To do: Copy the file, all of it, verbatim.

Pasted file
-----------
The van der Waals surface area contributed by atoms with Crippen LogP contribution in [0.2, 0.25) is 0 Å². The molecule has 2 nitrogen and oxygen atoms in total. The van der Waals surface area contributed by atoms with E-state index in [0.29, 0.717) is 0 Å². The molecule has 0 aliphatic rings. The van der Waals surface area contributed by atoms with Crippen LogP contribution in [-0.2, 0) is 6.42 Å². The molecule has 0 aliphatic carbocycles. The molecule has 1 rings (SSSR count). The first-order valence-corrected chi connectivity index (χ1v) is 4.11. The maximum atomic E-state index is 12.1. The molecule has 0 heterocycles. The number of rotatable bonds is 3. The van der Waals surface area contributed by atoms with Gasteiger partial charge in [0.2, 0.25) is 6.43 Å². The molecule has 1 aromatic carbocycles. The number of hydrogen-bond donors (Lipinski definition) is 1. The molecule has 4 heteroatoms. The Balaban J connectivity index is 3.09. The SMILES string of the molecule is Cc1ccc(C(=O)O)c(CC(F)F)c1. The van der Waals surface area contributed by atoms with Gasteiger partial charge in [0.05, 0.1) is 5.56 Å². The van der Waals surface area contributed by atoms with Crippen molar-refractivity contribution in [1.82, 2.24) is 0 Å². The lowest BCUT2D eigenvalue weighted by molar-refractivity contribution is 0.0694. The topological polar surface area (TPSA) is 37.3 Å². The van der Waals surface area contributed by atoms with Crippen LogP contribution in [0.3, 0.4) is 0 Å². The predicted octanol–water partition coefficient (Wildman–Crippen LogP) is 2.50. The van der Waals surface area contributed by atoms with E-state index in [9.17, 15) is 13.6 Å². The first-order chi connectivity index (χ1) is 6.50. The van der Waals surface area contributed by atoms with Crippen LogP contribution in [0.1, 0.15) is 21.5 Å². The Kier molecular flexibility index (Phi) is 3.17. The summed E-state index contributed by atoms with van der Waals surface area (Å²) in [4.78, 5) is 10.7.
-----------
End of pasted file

The van der Waals surface area contributed by atoms with Crippen LogP contribution in [0.2, 0.25) is 0 Å². The molecule has 2 nitrogen and oxygen atoms in total. The van der Waals surface area contributed by atoms with E-state index in [0.29, 0.717) is 0 Å². The molecule has 0 aliphatic rings. The van der Waals surface area contributed by atoms with Crippen LogP contribution in [-0.2, 0) is 6.42 Å². The molecule has 0 aliphatic carbocycles. The molecule has 1 rings (SSSR count). The first-order valence-corrected chi connectivity index (χ1v) is 4.11. The maximum atomic E-state index is 12.1. The molecule has 0 heterocycles. The number of rotatable bonds is 3. The van der Waals surface area contributed by atoms with Gasteiger partial charge in [0.2, 0.25) is 6.43 Å². The molecule has 1 aromatic carbocycles. The number of hydrogen-bond donors (Lipinski definition) is 1. The molecule has 4 heteroatoms. The Balaban J connectivity index is 3.09. The SMILES string of the molecule is Cc1ccc(C(=O)O)c(CC(F)F)c1. The van der Waals surface area contributed by atoms with Gasteiger partial charge in [0.05, 0.1) is 5.56 Å². The van der Waals surface area contributed by atoms with Crippen molar-refractivity contribution in [1.82, 2.24) is 0 Å². The lowest BCUT2D eigenvalue weighted by molar-refractivity contribution is 0.0694. The topological polar surface area (TPSA) is 37.3 Å². The van der Waals surface area contributed by atoms with Crippen LogP contribution in [0.3, 0.4) is 0 Å². The predicted octanol–water partition coefficient (Wildman–Crippen LogP) is 2.50. The van der Waals surface area contributed by atoms with E-state index in [9.17, 15) is 13.6 Å². The first-order chi connectivity index (χ1) is 6.50. The van der Waals surface area contributed by atoms with Crippen LogP contribution in [0.1, 0.15) is 21.5 Å². The Kier molecular flexibility index (Phi) is 3.17. The summed E-state index contributed by atoms with van der Waals surface area (Å²) in [4.78, 5) is 10.7.